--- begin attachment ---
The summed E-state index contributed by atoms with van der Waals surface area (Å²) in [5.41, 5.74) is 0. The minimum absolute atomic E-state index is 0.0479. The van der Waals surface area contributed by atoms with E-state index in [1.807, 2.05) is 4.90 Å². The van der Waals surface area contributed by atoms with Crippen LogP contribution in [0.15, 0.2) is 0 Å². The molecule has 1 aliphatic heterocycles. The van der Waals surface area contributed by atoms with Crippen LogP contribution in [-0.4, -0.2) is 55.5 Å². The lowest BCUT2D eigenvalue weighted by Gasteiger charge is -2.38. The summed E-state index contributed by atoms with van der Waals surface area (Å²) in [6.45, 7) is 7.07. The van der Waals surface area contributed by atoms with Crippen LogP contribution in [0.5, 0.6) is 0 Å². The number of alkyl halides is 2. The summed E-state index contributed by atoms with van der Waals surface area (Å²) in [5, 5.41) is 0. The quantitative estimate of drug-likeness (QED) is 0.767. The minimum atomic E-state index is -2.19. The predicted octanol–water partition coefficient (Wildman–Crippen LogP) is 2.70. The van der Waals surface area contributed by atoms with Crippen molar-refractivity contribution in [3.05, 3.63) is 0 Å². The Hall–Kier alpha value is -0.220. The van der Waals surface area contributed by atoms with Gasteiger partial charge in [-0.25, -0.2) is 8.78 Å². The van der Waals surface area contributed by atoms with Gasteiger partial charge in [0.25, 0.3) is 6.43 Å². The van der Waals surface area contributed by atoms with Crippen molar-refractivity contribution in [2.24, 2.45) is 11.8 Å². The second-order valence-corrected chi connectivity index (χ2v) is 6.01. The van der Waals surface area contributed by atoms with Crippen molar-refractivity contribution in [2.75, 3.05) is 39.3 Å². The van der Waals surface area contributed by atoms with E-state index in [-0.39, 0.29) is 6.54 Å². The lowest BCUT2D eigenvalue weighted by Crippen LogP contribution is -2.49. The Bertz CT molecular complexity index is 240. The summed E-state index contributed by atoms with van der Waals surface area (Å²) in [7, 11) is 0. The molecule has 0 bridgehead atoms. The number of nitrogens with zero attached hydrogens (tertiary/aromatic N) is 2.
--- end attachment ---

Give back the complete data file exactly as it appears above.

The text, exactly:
The summed E-state index contributed by atoms with van der Waals surface area (Å²) in [5.41, 5.74) is 0. The minimum absolute atomic E-state index is 0.0479. The van der Waals surface area contributed by atoms with E-state index in [1.807, 2.05) is 4.90 Å². The van der Waals surface area contributed by atoms with Crippen LogP contribution in [0.15, 0.2) is 0 Å². The molecule has 1 aliphatic heterocycles. The van der Waals surface area contributed by atoms with Crippen LogP contribution in [-0.4, -0.2) is 55.5 Å². The lowest BCUT2D eigenvalue weighted by Gasteiger charge is -2.38. The summed E-state index contributed by atoms with van der Waals surface area (Å²) in [6.45, 7) is 7.07. The van der Waals surface area contributed by atoms with Crippen LogP contribution in [0.5, 0.6) is 0 Å². The number of alkyl halides is 2. The summed E-state index contributed by atoms with van der Waals surface area (Å²) in [5, 5.41) is 0. The quantitative estimate of drug-likeness (QED) is 0.767. The minimum atomic E-state index is -2.19. The predicted octanol–water partition coefficient (Wildman–Crippen LogP) is 2.70. The van der Waals surface area contributed by atoms with Crippen molar-refractivity contribution in [3.05, 3.63) is 0 Å². The Hall–Kier alpha value is -0.220. The van der Waals surface area contributed by atoms with Gasteiger partial charge in [-0.25, -0.2) is 8.78 Å². The van der Waals surface area contributed by atoms with Gasteiger partial charge in [0.25, 0.3) is 6.43 Å². The van der Waals surface area contributed by atoms with Crippen molar-refractivity contribution in [2.24, 2.45) is 11.8 Å². The second-order valence-corrected chi connectivity index (χ2v) is 6.01. The van der Waals surface area contributed by atoms with Crippen molar-refractivity contribution in [2.75, 3.05) is 39.3 Å². The van der Waals surface area contributed by atoms with E-state index in [-0.39, 0.29) is 6.54 Å². The lowest BCUT2D eigenvalue weighted by Crippen LogP contribution is -2.49. The Bertz CT molecular complexity index is 240. The summed E-state index contributed by atoms with van der Waals surface area (Å²) in [7, 11) is 0. The molecule has 0 bridgehead atoms. The number of nitrogens with zero attached hydrogens (tertiary/aromatic N) is 2.